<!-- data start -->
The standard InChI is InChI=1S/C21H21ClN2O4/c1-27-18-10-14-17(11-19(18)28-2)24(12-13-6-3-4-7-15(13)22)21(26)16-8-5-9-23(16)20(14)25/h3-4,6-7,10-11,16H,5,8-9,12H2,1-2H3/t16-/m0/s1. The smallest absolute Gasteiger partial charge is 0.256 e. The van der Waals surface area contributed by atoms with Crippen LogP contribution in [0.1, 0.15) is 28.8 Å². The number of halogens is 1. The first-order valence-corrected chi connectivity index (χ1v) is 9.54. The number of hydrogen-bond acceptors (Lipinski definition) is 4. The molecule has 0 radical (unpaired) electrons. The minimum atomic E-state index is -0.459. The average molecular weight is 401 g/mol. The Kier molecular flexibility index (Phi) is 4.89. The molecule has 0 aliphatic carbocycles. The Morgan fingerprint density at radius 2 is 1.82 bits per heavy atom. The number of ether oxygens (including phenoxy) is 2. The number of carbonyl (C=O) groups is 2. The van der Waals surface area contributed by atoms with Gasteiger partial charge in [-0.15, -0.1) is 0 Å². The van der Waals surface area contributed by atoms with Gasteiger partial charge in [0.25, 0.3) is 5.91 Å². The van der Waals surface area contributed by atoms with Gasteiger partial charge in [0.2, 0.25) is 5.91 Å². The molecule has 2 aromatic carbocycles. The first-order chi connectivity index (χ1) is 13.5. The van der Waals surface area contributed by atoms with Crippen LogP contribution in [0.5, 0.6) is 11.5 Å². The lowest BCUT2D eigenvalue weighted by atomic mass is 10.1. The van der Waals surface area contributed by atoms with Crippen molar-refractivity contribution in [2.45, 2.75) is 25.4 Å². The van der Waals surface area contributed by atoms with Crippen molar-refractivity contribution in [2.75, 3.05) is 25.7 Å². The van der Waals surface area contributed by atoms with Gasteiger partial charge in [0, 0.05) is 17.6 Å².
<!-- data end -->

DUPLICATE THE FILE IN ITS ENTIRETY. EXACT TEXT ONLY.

The standard InChI is InChI=1S/C21H21ClN2O4/c1-27-18-10-14-17(11-19(18)28-2)24(12-13-6-3-4-7-15(13)22)21(26)16-8-5-9-23(16)20(14)25/h3-4,6-7,10-11,16H,5,8-9,12H2,1-2H3/t16-/m0/s1. The smallest absolute Gasteiger partial charge is 0.256 e. The van der Waals surface area contributed by atoms with Crippen LogP contribution in [0.1, 0.15) is 28.8 Å². The number of halogens is 1. The first-order valence-corrected chi connectivity index (χ1v) is 9.54. The number of hydrogen-bond acceptors (Lipinski definition) is 4. The molecule has 0 radical (unpaired) electrons. The minimum atomic E-state index is -0.459. The average molecular weight is 401 g/mol. The Kier molecular flexibility index (Phi) is 4.89. The molecule has 0 aliphatic carbocycles. The Morgan fingerprint density at radius 2 is 1.82 bits per heavy atom. The number of ether oxygens (including phenoxy) is 2. The number of carbonyl (C=O) groups is 2. The van der Waals surface area contributed by atoms with Gasteiger partial charge in [-0.15, -0.1) is 0 Å². The van der Waals surface area contributed by atoms with Gasteiger partial charge in [0.25, 0.3) is 5.91 Å². The van der Waals surface area contributed by atoms with Gasteiger partial charge in [0.2, 0.25) is 5.91 Å². The molecule has 2 aromatic carbocycles. The first-order chi connectivity index (χ1) is 13.5. The van der Waals surface area contributed by atoms with Crippen LogP contribution in [0.5, 0.6) is 11.5 Å². The lowest BCUT2D eigenvalue weighted by atomic mass is 10.1. The van der Waals surface area contributed by atoms with Crippen molar-refractivity contribution in [2.45, 2.75) is 25.4 Å². The van der Waals surface area contributed by atoms with Crippen molar-refractivity contribution in [2.75, 3.05) is 25.7 Å². The van der Waals surface area contributed by atoms with Gasteiger partial charge in [0, 0.05) is 17.6 Å².